“I’m to write to-night then and accept?” the young man asked. “I knew you would both be of the same mind as myself, but of course I couldn’t close with the offer until we had talked it over. I can get started in a week or two, and then in a couple of months I’ll have all ready for you on the other side.”
“It will be a weary, weary time until we hear from you, dear John,” said Mary, clasping his hand; “but it’s God’s will, and we must be patient. Here’s pen and ink. You can sit at the table and write the letter which is to take the three of us across the Atlantic.” Strange how Don Diego’s thoughts were moulding human lives in the little Devon village.
The acceptance was duly despatched, and John Huxford began immediately to prepare for his departure, for the Montreal firm had intimated that the vacancy was a certainty, and that the chosen man might come out without delay to take over his duties. In a very few days his scanty outfit was completed, and he started off in a coasting vessel for Liverpool, where he was to catch the passenger ship for Quebec.
“Remember, John,” Mary whispered, as he pressed her to his heart upon the Brisport quay, “the cottage is our own, and come what may, we have always that to fall back upon. If things should chance to turn out badly over there, we have always a roof to cover us. There you will find me until you send word to us to come.”
“And that will be very soon, my lass,” he answered cheerfully, with a last embrace. “Good-bye, granny, good-bye.” The ship was a mile and more from the land before he lost sight of the figures of the straight slim girl and her old companion, who stood watching and waving to him from the end of the grey stone quay. It was with a sinking heart and a vague feeling of impending disaster that he saw them at last as minute specks in the distance, walking townward and disappearing amid the crowd who lined the beach.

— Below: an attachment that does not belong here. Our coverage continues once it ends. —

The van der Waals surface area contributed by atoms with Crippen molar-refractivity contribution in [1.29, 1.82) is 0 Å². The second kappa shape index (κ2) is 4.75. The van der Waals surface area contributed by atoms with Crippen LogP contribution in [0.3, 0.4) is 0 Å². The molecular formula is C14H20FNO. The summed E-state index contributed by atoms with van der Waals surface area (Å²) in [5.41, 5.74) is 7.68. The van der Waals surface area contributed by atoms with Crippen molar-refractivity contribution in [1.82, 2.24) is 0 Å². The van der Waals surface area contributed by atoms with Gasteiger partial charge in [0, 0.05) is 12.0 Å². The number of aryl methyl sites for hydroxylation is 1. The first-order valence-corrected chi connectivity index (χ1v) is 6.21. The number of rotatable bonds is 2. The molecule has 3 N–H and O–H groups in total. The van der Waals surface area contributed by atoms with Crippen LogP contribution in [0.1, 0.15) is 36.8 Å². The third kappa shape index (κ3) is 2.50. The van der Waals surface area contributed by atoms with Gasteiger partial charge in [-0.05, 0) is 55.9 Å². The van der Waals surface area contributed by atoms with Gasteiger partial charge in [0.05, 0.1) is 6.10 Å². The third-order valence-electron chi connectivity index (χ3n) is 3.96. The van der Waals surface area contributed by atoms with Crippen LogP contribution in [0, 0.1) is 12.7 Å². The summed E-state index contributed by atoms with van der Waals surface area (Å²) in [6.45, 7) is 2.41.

From Liverpool the old woman and her granddaughter received a letter from John announcing that he was just starting in the barque St. Lawrence, and six weeks afterwards a second longer epistle informed them of his safe arrival at Quebec, and gave them his first impressions of the country. After that a long unbroken silence set in. Week after week and month after month passed by, and never a word came from across the seas. A year went over their heads, and yet another, but no news of the absentee. Sheridan and Moore were written to, and replied that though John Huxford’s letter had reached them, he had never presented himself, and they had been forced to fill up the vacancy as best they could. Still Mary and her grandmother hoped against hope, and looked out for the letter-carrier every morning with such eagerness, that the kind-hearted man would often make a detour rather than pass the two pale anxious faces which peered at him from the cottage window. At last, three years after the young foreman’s disappearance, old granny died, and Mary was left alone, a broken sorrowful woman, living as best she might on a small annuity which had descended to her, and eating her heart out as she brooded over the mystery which hung over the fate of her lover.